Adding another destination with breathtaking Bay views to the list, Greenbury Point is a favorite of many local trail-lovers (including me!). Located at the mouth of the Severn River, just past the Naval Academy golf course, the 231-acre peninsula is managed by Naval Support Activity (NSA) Annapolis as a mission-supportive natural resources conservation area. While this means that it is sometimes closed to the public, when the firearm ranges near it are in use or training events are being conducted on it, it also means that its trails occupy prime real estate. The flat trail loop goes right past some of Annapolis’s most eye-catching landmarks – three Eiffel Tower-shaped radio towers that were built in 1918 as part of a 19-tower antenna capable of broadcasting radio waves to ships and submarines across the globe – and offers expansive views of the Bay Bridge to the East, the Bay and Thomas Point Lighthouse to the South, Eastport and downtown Annapolis and the Naval Academy seawall to the West, and the old North Severn Naval Station to the North.
Greenbury Point’s trails and access roads are open daily, from 6:00 a.m. to dusk, but are subject to closure at any time so be sure to check @NSAAnnapolis on Twitter for their status.
Greenbury Point has an easy landmark- just look for the three towering radio towers! Image courtesy of Annapolis Discovered.
Moving away from the Bay, the B&A is a 13.3 mile rail trail that runs from just over the Severn River bridge, near Manresa, to Glen Burnie, and follows the route of the Annapolis and Baltimore Short Line, which began running freight and passenger service between the two cities in 1880. This not only means that the paved trail is flat (a 2% grade) and wide (10 feet), making it very popular with bikers, who can add 12.5 miles to their ride by connecting with the BWI Trail Loop in Glen Burnie, but that it also offers plenty of places to take a break – from neighborhood parks to shopping areas with restaurants and shops. For those who aren’t in a hurry, the trail also includes a plethora of historical markers, running from A in Annapolis to Z in Glen Burnie, that identify and describe the significance of sites along the way.
The Trail is open from dawn to dusk. The Annapolis trailhead is located off US 50 West, at Boulters Way. The Glen Burnie trailhead is located off Dorsey Road.
A young family hikes and walks along the B & A Trail. Image courtesy of Visit Annapolis.
Saving the truest, and toughest, trails for last, Waterworks and Bacon Ridge offer over ten miles and six miles, respectively, of hard-packed loop trails on the East and West sides of I-97. While each park offers some unique sights to see – for example, three fresh water fishing ponds and a large field filled with 55,000 solar panels at Waterworks, and an eye-catching graveyard of old cars at Bacon Ridge – you can expect a similar hike or ride on trails that go up, down, and through hilly, ledge-filled forests at both.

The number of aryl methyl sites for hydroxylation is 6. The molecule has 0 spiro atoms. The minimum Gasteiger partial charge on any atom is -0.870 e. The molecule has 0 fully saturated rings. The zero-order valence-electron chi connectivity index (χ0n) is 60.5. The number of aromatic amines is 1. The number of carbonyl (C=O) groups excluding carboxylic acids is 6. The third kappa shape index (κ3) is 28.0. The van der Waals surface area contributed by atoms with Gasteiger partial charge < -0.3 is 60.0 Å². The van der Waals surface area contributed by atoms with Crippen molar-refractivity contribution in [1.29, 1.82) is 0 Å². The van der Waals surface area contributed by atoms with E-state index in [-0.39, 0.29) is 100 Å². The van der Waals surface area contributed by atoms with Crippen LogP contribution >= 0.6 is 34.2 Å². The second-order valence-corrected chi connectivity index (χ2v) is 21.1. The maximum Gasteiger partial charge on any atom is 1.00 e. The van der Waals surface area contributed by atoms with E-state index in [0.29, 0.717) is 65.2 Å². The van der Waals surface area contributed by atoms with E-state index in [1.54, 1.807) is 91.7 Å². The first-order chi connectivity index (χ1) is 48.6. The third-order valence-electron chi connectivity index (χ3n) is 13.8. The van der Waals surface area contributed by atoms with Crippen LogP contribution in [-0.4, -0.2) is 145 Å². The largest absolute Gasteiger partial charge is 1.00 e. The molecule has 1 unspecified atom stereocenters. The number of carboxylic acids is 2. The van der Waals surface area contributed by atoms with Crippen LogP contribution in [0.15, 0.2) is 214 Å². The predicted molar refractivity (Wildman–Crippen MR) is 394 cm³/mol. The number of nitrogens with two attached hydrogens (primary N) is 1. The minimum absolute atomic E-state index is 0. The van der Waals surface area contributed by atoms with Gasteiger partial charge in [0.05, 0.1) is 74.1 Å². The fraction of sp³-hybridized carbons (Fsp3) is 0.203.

“When you walk or ride the trails at Bacon Ridge and Waterworks, you’ll notice that the trails are constantly changing directions and grades as they follow the natural contours of the hillside,” explains David Beugelmans, Vice President of Mid-Atlantic Off Road Enthusiasts (MORE), whose volunteers have led the design, maintenance, and expansion of many of the parks’ trails.
Bacon Ridge Trail offers over 6 miles of forested trails. Image courtesy of Visit Annapolis.
“There’s a science behind this, with the primary intent to control water flow and prevent erosion, but these design techniques also make for a challenging and fun experience because the trails are constantly changing directions and grades, so it’s a win-win.”
“Both parks have many ups and downs, as well as short steep turns and gullies, and the trails follow these features beautifully,” echoes Dave Magill, MORE’s Maryland Advocacy Director. “The trails climb and descend hills at good angles, and this makes the flow of the trails very interesting. There are virtually no straight lines throughout the entire trail system, meaning that you can have a very satisfying and fun outing regardless of how long you want it to be.”
Waterworks Bridge at Waterworks Park in Anne Arundel County. Image courtesy of
Because MORE designed Waterworks and Bacon Ridge as ‘stacked loop’ trail systems, meaning the trails are organized into smaller loops with connector trails between them (including one between the two parks), hikers and bikers can travel anywhere from just a mile to as many as 33.
The Waterworks trailhead is located on Housley Road, near Stone Point Apartments, where MORE recently installed a sign displaying real-time trail conditions as well as a complimentary maintenance kit and tire pump.
Bacon Ridge has two trailheads: in the South, at 1801 Hawkins Road, Annapolis, and in the North, at 1399-1243 Bacon Ridge Road, Crownsville.